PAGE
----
Crossfit Open 17.2 Tips to Get Your Shoulders and Butt Ready

Crossfit Open 17.2 has lunges, toes-to-bar, dumbbell cleans, and bar muscle-ups. The hardest movement is the Bar Muscle-up so check out my article for 17.1 for the shoulder warm-up portion. However, during 17.2 last night, I found the 100 pound weighted lunges trashed my butt and quad to the point they wanted to explode. Here are some Crossfit Open 17.2 tips to get your shoulders and butt ready.

Banded Hip Opener

Here’s a video from Mobility WOD demonstrating a great hip opener that will get your quad ready as well (skip to 1:00). What you want to make sure you do is to drive your hips forward as if your driving your groin to the floor. The added couch stretch with this movement will get your quads flexible for the wod. Spend 2 minutes on this one and then move on.

Single Leg Glute raise

Your butt is one of the greatest stabilizers and it will feel like its gonna explode after every lunge. It is important that you isolate and stabilize this muscle.  Here is an example of the movement. Try 3 sets of 20 each leg to prep your glutes for a glorious 50 ft lunge.

Prep for the Muscle-Up(s)

After doing 32 Toes-to-Bar and 16 Dumbbell Cleans, your shoulders will hate you. Even if you can do multiple bar muscle-ups, it will be very difficult to even do one after all that work. This means form will suffer! So on top of doing the 17.1 shoulder warm-up, I recommend doing this shoulder extension mobility eloquently presented by Dr. Starrett to prevent tears and impingement (skip to 3:55).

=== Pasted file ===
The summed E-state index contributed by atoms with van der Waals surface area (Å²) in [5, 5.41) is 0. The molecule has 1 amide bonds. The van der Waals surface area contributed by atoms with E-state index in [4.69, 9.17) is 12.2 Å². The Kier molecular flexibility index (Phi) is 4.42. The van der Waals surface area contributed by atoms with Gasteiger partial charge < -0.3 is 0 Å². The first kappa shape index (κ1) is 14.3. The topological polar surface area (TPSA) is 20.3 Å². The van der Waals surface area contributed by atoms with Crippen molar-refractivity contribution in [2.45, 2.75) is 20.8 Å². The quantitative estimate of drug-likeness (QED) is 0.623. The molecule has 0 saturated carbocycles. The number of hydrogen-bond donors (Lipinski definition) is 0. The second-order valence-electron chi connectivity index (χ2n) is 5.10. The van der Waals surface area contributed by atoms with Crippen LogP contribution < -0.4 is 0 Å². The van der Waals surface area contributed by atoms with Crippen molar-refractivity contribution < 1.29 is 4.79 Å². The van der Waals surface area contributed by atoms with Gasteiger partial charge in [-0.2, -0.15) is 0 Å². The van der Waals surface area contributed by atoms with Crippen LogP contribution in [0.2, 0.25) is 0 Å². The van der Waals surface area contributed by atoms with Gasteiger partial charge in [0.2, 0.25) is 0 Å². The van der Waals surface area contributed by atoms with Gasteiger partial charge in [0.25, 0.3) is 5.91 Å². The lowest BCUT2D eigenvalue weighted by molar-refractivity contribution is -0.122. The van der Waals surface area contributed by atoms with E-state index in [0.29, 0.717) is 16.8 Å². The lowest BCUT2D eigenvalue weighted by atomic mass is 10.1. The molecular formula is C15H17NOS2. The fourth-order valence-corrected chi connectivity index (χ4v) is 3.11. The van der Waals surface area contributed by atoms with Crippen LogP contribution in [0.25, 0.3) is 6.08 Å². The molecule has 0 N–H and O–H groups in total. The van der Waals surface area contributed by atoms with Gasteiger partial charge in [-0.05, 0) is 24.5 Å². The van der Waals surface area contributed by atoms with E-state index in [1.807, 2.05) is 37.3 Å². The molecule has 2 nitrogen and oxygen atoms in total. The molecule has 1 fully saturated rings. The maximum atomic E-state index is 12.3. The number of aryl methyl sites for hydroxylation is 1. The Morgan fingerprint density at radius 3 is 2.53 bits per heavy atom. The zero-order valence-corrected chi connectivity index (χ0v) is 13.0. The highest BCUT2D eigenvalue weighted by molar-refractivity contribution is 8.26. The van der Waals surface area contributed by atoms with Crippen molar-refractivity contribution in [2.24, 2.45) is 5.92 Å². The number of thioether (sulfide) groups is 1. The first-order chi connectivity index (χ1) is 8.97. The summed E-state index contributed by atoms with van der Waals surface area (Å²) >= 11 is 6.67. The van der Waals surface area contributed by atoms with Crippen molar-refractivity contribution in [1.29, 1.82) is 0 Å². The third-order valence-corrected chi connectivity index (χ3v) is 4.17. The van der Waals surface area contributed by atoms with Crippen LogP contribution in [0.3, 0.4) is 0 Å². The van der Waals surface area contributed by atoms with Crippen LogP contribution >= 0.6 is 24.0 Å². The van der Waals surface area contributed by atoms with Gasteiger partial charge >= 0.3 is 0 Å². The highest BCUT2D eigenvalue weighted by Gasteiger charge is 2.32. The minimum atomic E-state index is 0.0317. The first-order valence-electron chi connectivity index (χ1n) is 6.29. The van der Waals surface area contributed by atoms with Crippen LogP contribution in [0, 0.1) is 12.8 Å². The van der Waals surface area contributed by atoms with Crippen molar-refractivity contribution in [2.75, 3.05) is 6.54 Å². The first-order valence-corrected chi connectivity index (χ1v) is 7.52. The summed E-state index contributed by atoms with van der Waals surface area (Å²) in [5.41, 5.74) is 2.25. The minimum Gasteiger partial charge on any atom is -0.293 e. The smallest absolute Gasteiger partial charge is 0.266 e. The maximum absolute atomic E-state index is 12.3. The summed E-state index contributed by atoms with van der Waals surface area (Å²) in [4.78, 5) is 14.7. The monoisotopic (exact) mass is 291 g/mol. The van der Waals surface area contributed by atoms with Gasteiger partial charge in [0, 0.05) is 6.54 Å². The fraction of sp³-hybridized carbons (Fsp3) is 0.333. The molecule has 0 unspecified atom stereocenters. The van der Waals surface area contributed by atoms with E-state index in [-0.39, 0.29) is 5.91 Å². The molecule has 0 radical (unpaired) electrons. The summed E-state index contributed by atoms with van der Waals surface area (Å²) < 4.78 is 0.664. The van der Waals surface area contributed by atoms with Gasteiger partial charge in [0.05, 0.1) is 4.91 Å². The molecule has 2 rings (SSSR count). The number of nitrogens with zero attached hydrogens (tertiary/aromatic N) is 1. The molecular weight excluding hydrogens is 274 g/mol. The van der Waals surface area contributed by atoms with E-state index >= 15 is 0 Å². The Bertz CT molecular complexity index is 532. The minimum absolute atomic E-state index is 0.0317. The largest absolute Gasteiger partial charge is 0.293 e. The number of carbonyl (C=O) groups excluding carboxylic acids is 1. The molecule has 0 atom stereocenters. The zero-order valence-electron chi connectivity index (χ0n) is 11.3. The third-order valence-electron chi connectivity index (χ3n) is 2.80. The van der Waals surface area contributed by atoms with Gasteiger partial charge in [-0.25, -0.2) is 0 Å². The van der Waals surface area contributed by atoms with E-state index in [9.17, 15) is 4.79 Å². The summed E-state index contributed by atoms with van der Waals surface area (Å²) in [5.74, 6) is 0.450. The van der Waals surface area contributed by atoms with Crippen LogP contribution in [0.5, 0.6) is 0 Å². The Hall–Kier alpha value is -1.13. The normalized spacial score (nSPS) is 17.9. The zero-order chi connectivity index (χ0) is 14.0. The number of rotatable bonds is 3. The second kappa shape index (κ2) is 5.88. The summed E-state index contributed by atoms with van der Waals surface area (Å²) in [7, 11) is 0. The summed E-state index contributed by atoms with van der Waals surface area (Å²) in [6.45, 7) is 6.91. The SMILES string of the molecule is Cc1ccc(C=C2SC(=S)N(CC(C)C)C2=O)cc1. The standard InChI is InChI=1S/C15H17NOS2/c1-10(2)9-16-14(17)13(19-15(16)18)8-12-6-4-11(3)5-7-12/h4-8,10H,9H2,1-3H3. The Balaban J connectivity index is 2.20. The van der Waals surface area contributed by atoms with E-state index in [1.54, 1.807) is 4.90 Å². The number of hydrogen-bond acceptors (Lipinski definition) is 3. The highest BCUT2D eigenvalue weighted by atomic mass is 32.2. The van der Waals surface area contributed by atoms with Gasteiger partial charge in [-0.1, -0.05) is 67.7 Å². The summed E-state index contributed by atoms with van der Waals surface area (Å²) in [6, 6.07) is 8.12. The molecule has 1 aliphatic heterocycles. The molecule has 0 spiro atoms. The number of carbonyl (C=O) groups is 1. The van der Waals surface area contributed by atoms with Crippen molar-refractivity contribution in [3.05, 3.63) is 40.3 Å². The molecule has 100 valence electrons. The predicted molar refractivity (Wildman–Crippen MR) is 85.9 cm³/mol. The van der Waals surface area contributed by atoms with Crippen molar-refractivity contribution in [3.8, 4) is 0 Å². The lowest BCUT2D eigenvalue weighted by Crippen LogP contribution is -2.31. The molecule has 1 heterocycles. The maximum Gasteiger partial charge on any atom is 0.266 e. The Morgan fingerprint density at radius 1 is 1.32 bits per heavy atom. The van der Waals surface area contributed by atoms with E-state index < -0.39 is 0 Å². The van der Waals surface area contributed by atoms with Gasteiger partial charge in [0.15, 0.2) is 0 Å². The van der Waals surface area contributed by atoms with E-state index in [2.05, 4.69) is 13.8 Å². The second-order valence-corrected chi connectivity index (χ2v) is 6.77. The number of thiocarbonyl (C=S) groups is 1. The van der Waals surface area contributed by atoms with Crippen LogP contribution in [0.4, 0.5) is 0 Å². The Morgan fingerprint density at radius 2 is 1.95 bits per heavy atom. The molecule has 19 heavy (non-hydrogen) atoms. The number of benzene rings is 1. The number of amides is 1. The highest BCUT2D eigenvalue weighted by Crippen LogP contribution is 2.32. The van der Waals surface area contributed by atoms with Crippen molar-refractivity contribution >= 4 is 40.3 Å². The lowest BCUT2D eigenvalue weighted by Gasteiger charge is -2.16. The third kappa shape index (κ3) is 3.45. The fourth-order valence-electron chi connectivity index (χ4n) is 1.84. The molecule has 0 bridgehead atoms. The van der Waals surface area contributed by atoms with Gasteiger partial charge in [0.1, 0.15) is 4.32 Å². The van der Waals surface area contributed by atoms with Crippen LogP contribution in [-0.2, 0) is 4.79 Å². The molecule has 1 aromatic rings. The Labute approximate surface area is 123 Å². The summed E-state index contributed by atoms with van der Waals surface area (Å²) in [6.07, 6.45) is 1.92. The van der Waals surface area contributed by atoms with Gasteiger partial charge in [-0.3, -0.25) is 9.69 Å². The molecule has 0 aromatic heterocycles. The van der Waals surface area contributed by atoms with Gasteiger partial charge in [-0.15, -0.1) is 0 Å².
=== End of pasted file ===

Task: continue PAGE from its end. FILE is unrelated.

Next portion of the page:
This is in no way a complete warm up but definitely be sure to hit all these areas with your coach before and after the wod. If there is any shoulder, back, or knee issues that you’ve been dealing with for more than 3 weeks, its probably something that needs to be check-out. We are offering free discovery visits during the Open season so please call (678)718-5240 and mention Crossfit Open.

Michael Wang

DPT, MBA, DN Cert.
Dr. Wang earned his Physical Therapy Degree from Emory University School of Medicine and has been practicing Sports Physical Therapy for the past 5 years.